Tuesday, May 23, 2017

Where Anti-Trump Derangement Syndrome comes from



The following article appeared on washingtonexaminer.com on May 19


There appears to be no end to the Left's vitriol against President Trump. After his inauguration, massive and sometimes-violent anti-Trump protests have broken out across the country. The mainstream liberal press hyperventilates over his every statement and action, with reporters spouting opinions as fact and one supposedly objective TV anchor literally rolling his eyes at a Trump surrogate. In the latest bout of hysteria, Democrats and liberals are obsessing gleefully over the (dim) prospect of Trump's impeachment.

While Trump is prone to deliver high drama with his management style and personality, the hatred he inspires comes with a whole lot of derangement and hypocrisy. It can also trace its roots to the political correctness and intellectual intolerance with which American society and higher education are saturated. 

Here is what I saw as the deputy director of a pro-Trump super PAC during the 2016 general election. I regularly defended then-candidate Trump in writing and on television on his most controversial comments and positions. These included his proposal to restrict immigration from terror-prone countries, his arguments with a Gold Star family, his alleged sexist and racist remarks, his call for a border wall, his disagreements with the GOP establishment, and much more.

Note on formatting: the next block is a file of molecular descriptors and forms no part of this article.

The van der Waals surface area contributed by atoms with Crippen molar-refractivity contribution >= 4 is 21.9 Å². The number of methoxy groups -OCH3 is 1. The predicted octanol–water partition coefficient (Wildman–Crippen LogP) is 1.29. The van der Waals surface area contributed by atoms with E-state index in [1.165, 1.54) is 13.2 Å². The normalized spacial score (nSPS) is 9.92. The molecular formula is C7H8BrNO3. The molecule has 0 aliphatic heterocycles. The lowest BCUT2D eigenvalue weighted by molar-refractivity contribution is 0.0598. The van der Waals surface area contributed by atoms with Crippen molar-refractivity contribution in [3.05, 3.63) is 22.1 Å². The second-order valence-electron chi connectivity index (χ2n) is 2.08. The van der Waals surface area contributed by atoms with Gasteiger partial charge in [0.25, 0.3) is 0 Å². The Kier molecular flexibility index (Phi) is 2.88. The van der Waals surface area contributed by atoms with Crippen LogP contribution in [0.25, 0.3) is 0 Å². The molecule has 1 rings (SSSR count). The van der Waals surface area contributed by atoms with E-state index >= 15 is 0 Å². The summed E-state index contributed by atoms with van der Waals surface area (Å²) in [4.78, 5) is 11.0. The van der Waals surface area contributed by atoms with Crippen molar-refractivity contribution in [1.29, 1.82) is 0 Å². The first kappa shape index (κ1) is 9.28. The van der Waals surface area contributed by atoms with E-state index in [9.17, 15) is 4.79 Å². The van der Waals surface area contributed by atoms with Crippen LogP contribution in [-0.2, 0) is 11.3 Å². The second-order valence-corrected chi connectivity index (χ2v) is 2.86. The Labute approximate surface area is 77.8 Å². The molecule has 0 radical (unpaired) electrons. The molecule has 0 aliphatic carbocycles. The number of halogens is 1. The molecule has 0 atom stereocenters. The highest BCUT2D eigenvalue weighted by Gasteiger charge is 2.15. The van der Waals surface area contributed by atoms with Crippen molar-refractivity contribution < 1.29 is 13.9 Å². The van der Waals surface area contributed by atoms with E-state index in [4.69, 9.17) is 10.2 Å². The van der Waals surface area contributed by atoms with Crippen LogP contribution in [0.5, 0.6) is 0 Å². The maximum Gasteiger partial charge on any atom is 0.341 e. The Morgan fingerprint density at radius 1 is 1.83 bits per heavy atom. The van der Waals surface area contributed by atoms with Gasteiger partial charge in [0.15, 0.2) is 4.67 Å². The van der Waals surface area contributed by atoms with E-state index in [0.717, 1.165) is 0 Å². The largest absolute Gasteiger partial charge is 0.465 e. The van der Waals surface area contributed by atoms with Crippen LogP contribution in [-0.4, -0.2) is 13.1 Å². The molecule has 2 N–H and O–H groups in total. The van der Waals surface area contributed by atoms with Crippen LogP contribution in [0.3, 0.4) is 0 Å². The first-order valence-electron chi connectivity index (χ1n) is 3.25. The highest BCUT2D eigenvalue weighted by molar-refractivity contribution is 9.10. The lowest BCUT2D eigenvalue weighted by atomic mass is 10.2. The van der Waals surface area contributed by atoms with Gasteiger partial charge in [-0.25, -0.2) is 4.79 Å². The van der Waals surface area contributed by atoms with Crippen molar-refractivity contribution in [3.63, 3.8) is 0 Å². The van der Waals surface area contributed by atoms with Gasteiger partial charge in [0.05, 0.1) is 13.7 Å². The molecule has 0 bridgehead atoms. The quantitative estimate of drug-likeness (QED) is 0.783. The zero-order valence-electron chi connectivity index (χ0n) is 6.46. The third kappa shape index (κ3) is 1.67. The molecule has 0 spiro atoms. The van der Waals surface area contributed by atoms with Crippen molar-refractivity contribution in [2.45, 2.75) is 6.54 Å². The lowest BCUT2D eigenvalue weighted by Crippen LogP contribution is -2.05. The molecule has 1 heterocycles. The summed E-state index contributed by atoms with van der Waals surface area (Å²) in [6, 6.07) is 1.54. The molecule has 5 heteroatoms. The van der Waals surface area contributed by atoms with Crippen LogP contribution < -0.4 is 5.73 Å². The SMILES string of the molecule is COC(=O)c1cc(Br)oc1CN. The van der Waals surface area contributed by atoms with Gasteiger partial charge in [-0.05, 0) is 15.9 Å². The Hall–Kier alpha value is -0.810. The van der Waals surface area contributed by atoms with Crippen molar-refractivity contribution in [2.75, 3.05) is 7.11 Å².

As a result, I received an endless stream of hate mail. One stranger sent the following: "You sure write from by resting in Trump's smelly rear. [sic] I have never read such bogus BS. Its better if you just Ph-ck Off. [sic] A—hole Ugly c—t."

My public discussions about the candidate almost always deteriorated into all-out brawls. Each time, there were people (often women) screaming, shouting and interrupting. The same people usually complained that Trump's candidacy spelled the death of civility in America.

Clearly, many Trump haters found it far more gratifying to rage against him and his supporters than analyze the substance of his positions. For instance, Trump's executive orders restricting travel from terror-prone countries should be no surprise to anyone who was paying attention during the election.

I wrote last June:

Were Trump to cease discussing a Muslim ban but focus on what he began proposing more recently (i.e., temporarily banning immigrants from countries that produce and harbor Islamic terrorists), would the political class talk more honestly about the threats posed by radical Islam in this country? 

Of course not. That alone tells us far more about the Trump haters—and the preference for burying their heads in the sand regarding radical Islam—than about Trump himself.

As I predicted, once Trump's executive orders were issued, his opponents from members of Congress to pundits have expressed shock and condemned the orders for what they are not: a Muslim ban.